Check to see if your older Mac Pro supports macOS Mojave Dark Mode

“Apple has already informed developers of which Mac hardware will be supported under macOS Mojave,” Anthony Casella reports for iMore. “The general rule of thumb is that if your hardware is from 2012 and newer (other than regular MacBook that must be from 2015 and newer), you’ll likely be able to enjoy all of the macOS Mojave features including the long awaited Dark Mode.”

“One exception is that Apple has thrown us older Mac Pro 2010-2012 owners a bone and if you happen to have a GPU that supports Metal, you’ll be able to get all of the neat features available under macOS Mojave despite having older hardware,” Casella reports. “Yay!”

“Mac Pros that are older than the general rule of thumb 2012 date will still be allowed to install macOS Mojave and those with Metal capable GPUs will be able to run the new fancy-dancy Dark Mode,” Casella reports. “Here’s how to check if your Mac GPU is Metal capable for Dark Mode.”

Simple instructions here.

MacDailyNews Take: Hopefully, you’ll have it, because Dark Mode looks great!


  1. Well, if Apple wants to give us “classic and future Mac Pro” owners a nice surprise then how about out-of-the-box boot support for modern graphic cards?

  2. Does “Dark Mode” bring benefits like enterprise management/better AD integration, APFS with high-confidence per-file erase on flash media, a significantly improved dock, USB A ports, or Photos library merging? Asking for a friend…

  3. The AMD Sapphire HD7950 is basically the only easy plug & play graphics card update for the 2010-2012 Mac Pro workstations. It is fully Metal compatible. Benchmarks show it’s on par with the AMD FirePro D300 that is installed in the 2013+ Mac Pro trashcan, about twice as capable as the best card Apple originally installed back in the day (ATI Radeon HD 5870).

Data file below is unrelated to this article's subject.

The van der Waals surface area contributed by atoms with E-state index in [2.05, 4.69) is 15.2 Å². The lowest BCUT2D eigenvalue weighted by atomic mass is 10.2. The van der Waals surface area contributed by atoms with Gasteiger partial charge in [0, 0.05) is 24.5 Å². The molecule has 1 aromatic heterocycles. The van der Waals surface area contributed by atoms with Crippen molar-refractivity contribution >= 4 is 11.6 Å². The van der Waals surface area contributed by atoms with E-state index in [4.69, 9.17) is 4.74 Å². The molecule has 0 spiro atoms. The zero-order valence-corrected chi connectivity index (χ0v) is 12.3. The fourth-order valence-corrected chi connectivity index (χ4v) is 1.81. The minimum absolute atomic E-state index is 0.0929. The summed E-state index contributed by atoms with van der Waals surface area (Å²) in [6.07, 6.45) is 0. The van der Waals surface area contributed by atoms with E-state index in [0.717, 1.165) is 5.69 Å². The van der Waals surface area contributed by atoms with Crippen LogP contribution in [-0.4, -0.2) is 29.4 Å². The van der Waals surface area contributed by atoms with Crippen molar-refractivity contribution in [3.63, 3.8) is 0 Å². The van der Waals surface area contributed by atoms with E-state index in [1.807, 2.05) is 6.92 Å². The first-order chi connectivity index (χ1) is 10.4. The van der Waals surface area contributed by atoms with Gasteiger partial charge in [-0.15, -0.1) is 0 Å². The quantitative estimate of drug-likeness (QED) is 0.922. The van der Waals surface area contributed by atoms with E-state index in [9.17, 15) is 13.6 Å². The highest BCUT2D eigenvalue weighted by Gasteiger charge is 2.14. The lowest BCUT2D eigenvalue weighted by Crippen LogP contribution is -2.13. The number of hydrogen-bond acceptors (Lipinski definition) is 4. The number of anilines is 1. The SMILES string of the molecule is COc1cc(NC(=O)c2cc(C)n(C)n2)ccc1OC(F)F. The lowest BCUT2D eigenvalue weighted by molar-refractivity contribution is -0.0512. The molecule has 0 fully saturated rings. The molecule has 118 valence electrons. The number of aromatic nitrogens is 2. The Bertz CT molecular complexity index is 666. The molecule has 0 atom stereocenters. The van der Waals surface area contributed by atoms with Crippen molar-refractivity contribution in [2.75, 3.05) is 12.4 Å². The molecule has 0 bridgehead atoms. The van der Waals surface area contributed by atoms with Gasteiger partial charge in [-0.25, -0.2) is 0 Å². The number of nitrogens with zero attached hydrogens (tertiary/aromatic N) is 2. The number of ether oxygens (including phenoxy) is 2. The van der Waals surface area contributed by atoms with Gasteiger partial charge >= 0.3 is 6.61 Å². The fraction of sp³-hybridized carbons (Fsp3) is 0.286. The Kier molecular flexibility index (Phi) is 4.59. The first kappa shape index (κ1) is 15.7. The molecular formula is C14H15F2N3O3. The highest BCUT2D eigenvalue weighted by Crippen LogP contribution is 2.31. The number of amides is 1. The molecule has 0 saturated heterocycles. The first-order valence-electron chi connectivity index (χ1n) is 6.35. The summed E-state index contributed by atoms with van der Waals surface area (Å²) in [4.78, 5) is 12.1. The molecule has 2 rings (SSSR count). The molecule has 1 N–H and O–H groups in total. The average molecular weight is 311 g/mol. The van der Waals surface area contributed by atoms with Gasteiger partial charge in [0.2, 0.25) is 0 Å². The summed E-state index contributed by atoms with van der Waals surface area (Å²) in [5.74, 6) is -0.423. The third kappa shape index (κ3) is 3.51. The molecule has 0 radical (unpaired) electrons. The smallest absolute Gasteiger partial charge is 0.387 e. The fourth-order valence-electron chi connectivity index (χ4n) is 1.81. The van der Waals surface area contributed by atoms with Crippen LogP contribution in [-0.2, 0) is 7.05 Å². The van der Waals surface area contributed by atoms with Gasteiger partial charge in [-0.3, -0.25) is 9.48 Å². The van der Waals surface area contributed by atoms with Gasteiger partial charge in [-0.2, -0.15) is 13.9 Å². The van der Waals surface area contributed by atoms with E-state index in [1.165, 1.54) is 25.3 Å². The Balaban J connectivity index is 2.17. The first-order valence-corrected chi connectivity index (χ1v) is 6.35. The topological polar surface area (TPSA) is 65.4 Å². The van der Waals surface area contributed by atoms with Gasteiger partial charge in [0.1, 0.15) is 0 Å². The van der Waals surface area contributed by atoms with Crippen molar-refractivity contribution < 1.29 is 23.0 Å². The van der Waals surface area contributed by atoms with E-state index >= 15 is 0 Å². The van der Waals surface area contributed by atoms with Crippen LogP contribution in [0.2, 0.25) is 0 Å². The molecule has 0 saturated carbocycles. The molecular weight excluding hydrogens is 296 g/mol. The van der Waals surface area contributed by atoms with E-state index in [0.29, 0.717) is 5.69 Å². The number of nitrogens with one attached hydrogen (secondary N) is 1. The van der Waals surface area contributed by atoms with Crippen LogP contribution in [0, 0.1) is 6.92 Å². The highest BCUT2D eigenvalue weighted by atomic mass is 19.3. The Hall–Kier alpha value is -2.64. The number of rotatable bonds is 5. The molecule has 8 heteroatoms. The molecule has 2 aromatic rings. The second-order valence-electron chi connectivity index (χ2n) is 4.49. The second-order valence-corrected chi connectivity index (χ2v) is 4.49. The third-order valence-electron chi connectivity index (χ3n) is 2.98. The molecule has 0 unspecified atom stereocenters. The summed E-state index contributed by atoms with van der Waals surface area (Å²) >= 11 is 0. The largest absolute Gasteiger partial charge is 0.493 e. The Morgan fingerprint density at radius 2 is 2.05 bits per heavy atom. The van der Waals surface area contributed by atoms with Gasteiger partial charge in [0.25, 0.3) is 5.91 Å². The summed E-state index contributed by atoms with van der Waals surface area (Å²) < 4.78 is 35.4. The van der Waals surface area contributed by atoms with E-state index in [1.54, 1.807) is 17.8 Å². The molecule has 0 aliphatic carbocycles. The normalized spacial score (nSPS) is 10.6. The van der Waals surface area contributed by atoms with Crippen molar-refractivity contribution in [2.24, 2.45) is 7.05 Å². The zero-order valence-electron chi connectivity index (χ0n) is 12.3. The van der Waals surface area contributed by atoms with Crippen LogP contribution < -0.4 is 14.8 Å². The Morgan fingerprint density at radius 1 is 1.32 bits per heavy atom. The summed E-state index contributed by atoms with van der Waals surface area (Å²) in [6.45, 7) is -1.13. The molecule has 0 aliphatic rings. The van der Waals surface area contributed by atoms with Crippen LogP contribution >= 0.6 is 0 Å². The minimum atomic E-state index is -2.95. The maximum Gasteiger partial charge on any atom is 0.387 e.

Comes with warranty here:

    It is beyond sad that since 2013 Apple has done absolutely nothing to keep its graphics hardware competitive with the rest of the planet. It doesn’t make sense to steer people to external GPUs. That is a an ugly desktop wart bandaid solution if you ask me.

  4. When I hear “Dark Mode,” I think of the NSA and CIA.

    No doubt it will look good, but I’d like to see more screen/Finder customization available to users. I used to have a couple of apps that were good for eye candy, but also very good for color coding folders and photos. Would like to see that again, but from Apple.

  5. Can we get serious here? Like Dark Mode is going to make me or my machine more productive!! It’s just eye candy. Nice, but so what?! What the article doesn’t make clear is if you can install Mojave on a 2010 Mac Pro, even if you can’t get Dark Mode (oh, how could I live with myself???)

    1. The answer is “No.” If the hardware can’t handle Metal, the installer will not install Mohave. The limiting factor is the integrated or discrete graphics. If it cannot manage Metal, it cannot handle any part of the user interface, including but not limited to Dark Mode. So a lot of us are just out of luck.

      1. It is a shame that Metal looks like just a proprietary protocol to drive hardware sales, rather than a technological advantage that would make Macs more effective than the competition.

        Apple, out of ideas to provide the user better value through more efficient/cost effective/powerful hardware and software, is resorting to these tactics to maintain high cost margins: